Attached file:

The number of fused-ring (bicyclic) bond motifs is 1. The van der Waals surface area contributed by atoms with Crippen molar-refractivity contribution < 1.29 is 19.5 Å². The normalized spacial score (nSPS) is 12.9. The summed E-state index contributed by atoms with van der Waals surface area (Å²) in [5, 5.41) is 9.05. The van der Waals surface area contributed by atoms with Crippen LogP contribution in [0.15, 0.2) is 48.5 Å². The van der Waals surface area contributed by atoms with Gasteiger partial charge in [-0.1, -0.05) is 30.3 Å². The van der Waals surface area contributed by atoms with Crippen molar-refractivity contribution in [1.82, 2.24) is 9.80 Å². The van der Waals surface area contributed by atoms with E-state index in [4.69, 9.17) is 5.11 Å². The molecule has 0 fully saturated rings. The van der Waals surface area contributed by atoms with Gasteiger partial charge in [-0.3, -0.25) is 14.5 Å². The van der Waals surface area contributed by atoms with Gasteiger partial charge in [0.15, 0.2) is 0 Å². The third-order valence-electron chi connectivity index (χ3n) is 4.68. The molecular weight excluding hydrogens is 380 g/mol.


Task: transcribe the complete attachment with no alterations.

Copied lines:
The number of fused-ring (bicyclic) bond motifs is 1. The van der Waals surface area contributed by atoms with Crippen molar-refractivity contribution < 1.29 is 19.5 Å². The normalized spacial score (nSPS) is 12.9. The summed E-state index contributed by atoms with van der Waals surface area (Å²) in [5, 5.41) is 9.05. The van der Waals surface area contributed by atoms with Crippen LogP contribution in [0.15, 0.2) is 48.5 Å². The van der Waals surface area contributed by atoms with Gasteiger partial charge in [-0.1, -0.05) is 30.3 Å². The van der Waals surface area contributed by atoms with Crippen molar-refractivity contribution in [1.82, 2.24) is 9.80 Å². The van der Waals surface area contributed by atoms with E-state index in [4.69, 9.17) is 5.11 Å². The molecule has 0 fully saturated rings. The van der Waals surface area contributed by atoms with Gasteiger partial charge in [-0.3, -0.25) is 14.5 Å². The van der Waals surface area contributed by atoms with Gasteiger partial charge in [0.15, 0.2) is 0 Å². The third-order valence-electron chi connectivity index (χ3n) is 4.68. The molecular weight excluding hydrogens is 380 g/mol.